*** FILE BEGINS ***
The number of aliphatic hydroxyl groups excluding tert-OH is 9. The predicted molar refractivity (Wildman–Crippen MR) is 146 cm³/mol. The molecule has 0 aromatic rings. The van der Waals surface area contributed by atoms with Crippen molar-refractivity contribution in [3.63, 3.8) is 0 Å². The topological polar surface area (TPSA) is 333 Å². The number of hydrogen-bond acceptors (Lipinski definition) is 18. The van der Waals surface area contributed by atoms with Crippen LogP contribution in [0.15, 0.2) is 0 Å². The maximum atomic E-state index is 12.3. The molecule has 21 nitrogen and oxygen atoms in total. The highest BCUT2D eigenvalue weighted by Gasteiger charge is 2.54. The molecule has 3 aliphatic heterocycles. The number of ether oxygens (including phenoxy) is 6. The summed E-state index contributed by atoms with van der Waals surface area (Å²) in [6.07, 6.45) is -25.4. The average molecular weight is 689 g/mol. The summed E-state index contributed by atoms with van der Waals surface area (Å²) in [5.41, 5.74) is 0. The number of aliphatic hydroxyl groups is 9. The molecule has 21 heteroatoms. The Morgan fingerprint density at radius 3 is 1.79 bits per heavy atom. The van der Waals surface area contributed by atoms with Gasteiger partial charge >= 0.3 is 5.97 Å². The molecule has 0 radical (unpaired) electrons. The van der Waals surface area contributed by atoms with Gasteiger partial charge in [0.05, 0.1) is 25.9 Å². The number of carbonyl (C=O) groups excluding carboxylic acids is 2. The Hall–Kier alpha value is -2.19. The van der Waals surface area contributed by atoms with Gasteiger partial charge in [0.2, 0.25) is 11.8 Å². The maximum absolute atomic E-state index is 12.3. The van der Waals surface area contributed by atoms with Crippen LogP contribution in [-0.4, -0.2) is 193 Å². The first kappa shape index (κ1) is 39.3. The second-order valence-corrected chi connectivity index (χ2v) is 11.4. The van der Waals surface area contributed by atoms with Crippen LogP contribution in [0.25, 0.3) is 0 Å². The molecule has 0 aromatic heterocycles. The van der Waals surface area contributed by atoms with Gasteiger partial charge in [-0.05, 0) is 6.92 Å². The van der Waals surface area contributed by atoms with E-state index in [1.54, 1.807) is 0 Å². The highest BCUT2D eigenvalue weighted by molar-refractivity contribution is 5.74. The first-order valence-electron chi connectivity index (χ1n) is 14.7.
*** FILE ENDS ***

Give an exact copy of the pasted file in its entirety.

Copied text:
The number of aliphatic hydroxyl groups excluding tert-OH is 9. The predicted molar refractivity (Wildman–Crippen MR) is 146 cm³/mol. The molecule has 0 aromatic rings. The van der Waals surface area contributed by atoms with Crippen molar-refractivity contribution in [3.63, 3.8) is 0 Å². The topological polar surface area (TPSA) is 333 Å². The number of hydrogen-bond acceptors (Lipinski definition) is 18. The van der Waals surface area contributed by atoms with Crippen LogP contribution in [0.15, 0.2) is 0 Å². The maximum atomic E-state index is 12.3. The molecule has 21 nitrogen and oxygen atoms in total. The highest BCUT2D eigenvalue weighted by Gasteiger charge is 2.54. The molecule has 3 aliphatic heterocycles. The number of ether oxygens (including phenoxy) is 6. The summed E-state index contributed by atoms with van der Waals surface area (Å²) in [6.07, 6.45) is -25.4. The average molecular weight is 689 g/mol. The summed E-state index contributed by atoms with van der Waals surface area (Å²) in [5.41, 5.74) is 0. The number of aliphatic hydroxyl groups is 9. The molecule has 21 heteroatoms. The Morgan fingerprint density at radius 3 is 1.79 bits per heavy atom. The van der Waals surface area contributed by atoms with Gasteiger partial charge >= 0.3 is 5.97 Å². The molecule has 0 radical (unpaired) electrons. The van der Waals surface area contributed by atoms with Gasteiger partial charge in [0.05, 0.1) is 25.9 Å². The number of carbonyl (C=O) groups excluding carboxylic acids is 2. The Hall–Kier alpha value is -2.19. The van der Waals surface area contributed by atoms with Gasteiger partial charge in [0.2, 0.25) is 11.8 Å². The maximum absolute atomic E-state index is 12.3. The van der Waals surface area contributed by atoms with Crippen LogP contribution in [-0.4, -0.2) is 193 Å². The first kappa shape index (κ1) is 39.3. The second-order valence-corrected chi connectivity index (χ2v) is 11.4. The van der Waals surface area contributed by atoms with Crippen LogP contribution in [0.25, 0.3) is 0 Å². The molecule has 0 aromatic heterocycles. The van der Waals surface area contributed by atoms with Gasteiger partial charge in [-0.05, 0) is 6.92 Å². The van der Waals surface area contributed by atoms with E-state index in [1.54, 1.807) is 0 Å². The highest BCUT2D eigenvalue weighted by molar-refractivity contribution is 5.74. The first-order valence-electron chi connectivity index (χ1n) is 14.7.